Society In Fahrenheit 451

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Our society is heading for destruction, similar to the destruction in Ray Bradbury’s novel Fahrenheit 451. In this novel, the characters live in a society that is truly awful, but the author shows us that our society is heading down that path also. However, in the story, the beliefs of the main character Guy Montag change drastically, from beginning the novel as an oblivious citizen to ending it by trying to change his society for the better. Guy lives in a society in which the government outlaws books because they cause people to ponder ideas and develop new ones. Consequently, with the stories stripped from their lives as if they had never existed, the citizens of this society blindly follow their government. Throughout the novel, the …show more content…

Montag’s entire system of beliefs changes when Guy meets a couple of people with unique perspectives, Clarisse McClellan and Professor Faber. Clarisse McClellan is a seventeen year old girl who Montag met while walking down the street one night. She claims she is crazy and always seeks out the answers to questions that nobody else thinks to ask. Faber is an ex-professor who is old enough to have watched the decline of intellectual life in his country. Montag once met Faber in the park carrying a book of poetry on his person and quoting it. Nevertheless, Guy does not turn Faber in to the authorities for possession of a forbidden book, but keeps Faber’s personal information. These two people alter Montag’s perspective on the world and the stories concealed in it by the media and government. By the ending of the story, Montag transforms into a completely different person who, desiring more out of his life, discovers that he can save his burning society by bringing back books and poetry. Therefore, Montag changes throughout the course of the story by beginning to question authority and doubt the ways of his life and society. From the beginning to the ending, Montag transforms through the influence of the people in his life.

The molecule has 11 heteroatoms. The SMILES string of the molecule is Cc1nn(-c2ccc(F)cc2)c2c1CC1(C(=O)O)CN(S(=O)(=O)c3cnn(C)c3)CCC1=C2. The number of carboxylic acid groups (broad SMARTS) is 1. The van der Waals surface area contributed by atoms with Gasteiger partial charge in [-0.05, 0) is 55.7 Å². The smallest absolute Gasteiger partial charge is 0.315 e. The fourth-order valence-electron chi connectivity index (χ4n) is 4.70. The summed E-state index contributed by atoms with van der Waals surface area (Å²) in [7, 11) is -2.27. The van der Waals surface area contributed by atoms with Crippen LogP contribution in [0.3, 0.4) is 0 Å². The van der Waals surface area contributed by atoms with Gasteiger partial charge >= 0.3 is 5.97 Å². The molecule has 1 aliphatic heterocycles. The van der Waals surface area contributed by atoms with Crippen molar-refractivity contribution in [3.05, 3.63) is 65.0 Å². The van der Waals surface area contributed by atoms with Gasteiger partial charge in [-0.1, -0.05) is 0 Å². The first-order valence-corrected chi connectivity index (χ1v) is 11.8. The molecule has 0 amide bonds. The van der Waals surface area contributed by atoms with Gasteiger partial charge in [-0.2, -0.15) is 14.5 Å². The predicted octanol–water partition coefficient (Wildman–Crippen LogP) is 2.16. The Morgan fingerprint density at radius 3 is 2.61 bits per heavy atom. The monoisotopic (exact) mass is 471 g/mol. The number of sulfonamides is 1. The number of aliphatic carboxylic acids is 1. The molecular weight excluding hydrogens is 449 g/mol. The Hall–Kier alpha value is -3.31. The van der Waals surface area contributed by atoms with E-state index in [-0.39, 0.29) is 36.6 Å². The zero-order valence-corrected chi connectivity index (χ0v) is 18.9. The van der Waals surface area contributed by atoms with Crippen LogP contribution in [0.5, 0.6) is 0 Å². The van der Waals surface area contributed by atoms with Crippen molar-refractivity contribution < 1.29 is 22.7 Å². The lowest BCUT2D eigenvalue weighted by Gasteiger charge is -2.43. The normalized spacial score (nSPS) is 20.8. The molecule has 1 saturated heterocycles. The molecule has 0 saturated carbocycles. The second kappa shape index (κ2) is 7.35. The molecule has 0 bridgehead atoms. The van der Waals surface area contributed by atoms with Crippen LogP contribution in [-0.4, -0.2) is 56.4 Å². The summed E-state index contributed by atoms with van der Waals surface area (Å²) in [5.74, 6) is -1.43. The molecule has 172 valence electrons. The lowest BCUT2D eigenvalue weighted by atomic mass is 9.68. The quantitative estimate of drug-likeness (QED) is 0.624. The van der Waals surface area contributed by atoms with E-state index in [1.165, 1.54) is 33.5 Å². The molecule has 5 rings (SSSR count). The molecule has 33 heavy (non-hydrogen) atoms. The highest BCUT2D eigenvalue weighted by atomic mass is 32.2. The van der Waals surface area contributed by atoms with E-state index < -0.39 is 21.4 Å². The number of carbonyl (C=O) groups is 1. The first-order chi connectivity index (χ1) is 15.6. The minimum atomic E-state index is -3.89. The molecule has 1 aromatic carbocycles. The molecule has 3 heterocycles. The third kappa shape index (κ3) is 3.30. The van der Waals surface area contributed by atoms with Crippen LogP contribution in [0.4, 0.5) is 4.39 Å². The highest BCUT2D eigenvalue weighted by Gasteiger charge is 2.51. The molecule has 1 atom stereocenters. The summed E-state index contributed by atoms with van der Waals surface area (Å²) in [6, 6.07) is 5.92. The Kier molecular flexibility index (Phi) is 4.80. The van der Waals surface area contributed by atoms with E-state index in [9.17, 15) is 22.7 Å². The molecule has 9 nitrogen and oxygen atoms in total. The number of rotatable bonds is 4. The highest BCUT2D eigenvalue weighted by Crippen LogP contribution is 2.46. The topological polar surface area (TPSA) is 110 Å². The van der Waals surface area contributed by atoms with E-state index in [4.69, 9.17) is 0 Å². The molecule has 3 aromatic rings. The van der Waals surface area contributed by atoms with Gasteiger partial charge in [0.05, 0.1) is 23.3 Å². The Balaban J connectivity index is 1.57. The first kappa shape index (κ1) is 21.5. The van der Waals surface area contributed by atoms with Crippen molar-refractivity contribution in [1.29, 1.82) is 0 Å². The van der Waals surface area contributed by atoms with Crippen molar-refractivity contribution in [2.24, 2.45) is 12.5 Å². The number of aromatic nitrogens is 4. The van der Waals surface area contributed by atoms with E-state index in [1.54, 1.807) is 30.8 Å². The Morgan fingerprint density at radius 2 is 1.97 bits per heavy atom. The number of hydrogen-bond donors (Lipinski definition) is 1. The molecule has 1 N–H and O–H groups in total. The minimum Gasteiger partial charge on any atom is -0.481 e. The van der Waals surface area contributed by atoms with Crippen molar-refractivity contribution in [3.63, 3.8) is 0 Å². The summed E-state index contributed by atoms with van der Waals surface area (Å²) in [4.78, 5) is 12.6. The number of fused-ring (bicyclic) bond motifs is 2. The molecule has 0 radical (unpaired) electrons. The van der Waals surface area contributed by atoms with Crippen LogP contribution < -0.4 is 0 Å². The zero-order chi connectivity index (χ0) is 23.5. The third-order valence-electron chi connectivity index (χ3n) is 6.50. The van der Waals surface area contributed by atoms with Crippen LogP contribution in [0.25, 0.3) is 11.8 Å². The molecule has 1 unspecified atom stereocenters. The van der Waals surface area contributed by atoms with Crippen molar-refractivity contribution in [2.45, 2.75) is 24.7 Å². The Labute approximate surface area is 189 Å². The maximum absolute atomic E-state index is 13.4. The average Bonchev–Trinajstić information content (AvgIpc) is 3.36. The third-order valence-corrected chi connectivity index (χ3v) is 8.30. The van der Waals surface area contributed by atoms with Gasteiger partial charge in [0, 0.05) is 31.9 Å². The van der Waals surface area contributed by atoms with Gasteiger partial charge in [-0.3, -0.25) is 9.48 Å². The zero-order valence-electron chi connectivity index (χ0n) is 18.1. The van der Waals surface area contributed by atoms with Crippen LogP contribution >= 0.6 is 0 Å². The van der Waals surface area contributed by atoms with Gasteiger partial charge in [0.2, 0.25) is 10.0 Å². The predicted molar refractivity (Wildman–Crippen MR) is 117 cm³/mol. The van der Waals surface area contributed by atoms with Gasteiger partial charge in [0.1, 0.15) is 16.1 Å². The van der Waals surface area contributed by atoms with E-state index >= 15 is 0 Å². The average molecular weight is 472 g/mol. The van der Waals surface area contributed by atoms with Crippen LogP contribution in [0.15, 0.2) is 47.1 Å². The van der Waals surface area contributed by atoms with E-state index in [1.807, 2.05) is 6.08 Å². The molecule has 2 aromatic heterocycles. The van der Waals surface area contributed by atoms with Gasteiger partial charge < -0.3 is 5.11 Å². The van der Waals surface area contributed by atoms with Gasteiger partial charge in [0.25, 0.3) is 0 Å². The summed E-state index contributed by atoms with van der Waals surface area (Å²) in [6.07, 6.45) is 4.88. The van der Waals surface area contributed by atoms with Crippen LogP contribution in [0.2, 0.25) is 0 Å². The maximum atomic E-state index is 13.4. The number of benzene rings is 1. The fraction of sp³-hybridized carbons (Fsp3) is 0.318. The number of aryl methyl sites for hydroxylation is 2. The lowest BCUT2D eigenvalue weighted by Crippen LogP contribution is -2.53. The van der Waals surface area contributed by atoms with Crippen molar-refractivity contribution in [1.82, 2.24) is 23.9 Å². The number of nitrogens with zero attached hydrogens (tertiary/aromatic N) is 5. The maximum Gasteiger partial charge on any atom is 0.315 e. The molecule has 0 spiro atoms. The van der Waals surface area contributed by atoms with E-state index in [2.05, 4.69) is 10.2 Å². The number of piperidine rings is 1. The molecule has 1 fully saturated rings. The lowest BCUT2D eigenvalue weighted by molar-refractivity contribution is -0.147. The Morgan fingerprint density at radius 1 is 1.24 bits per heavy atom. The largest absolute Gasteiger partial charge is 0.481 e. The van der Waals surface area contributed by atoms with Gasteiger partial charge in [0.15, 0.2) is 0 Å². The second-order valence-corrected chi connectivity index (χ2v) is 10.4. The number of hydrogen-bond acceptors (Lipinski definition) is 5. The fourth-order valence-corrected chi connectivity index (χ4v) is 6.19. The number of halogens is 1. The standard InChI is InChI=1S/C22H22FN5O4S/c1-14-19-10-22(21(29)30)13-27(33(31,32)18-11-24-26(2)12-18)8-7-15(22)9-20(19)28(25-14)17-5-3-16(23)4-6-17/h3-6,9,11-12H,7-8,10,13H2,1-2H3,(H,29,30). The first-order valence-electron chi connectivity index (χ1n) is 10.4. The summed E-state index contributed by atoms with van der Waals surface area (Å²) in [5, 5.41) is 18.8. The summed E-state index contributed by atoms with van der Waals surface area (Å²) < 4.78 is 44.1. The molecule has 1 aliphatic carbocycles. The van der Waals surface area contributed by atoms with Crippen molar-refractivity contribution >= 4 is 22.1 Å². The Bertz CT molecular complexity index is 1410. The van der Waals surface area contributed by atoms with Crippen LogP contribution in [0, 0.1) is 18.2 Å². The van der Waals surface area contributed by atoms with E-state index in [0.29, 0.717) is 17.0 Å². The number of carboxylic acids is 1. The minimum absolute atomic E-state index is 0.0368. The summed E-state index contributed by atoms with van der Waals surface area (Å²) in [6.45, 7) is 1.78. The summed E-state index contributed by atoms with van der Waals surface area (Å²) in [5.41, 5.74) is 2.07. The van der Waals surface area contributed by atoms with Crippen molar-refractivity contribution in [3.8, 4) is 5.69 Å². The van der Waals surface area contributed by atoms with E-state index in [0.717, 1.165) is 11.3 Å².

At the beginning of Fahrenheit 451, Guy Montag enjoys burning books. According to Ray Bradbury’s Fahrenheit 451, “It was a special pleasure to see things eaten, to see things blackened and changed”

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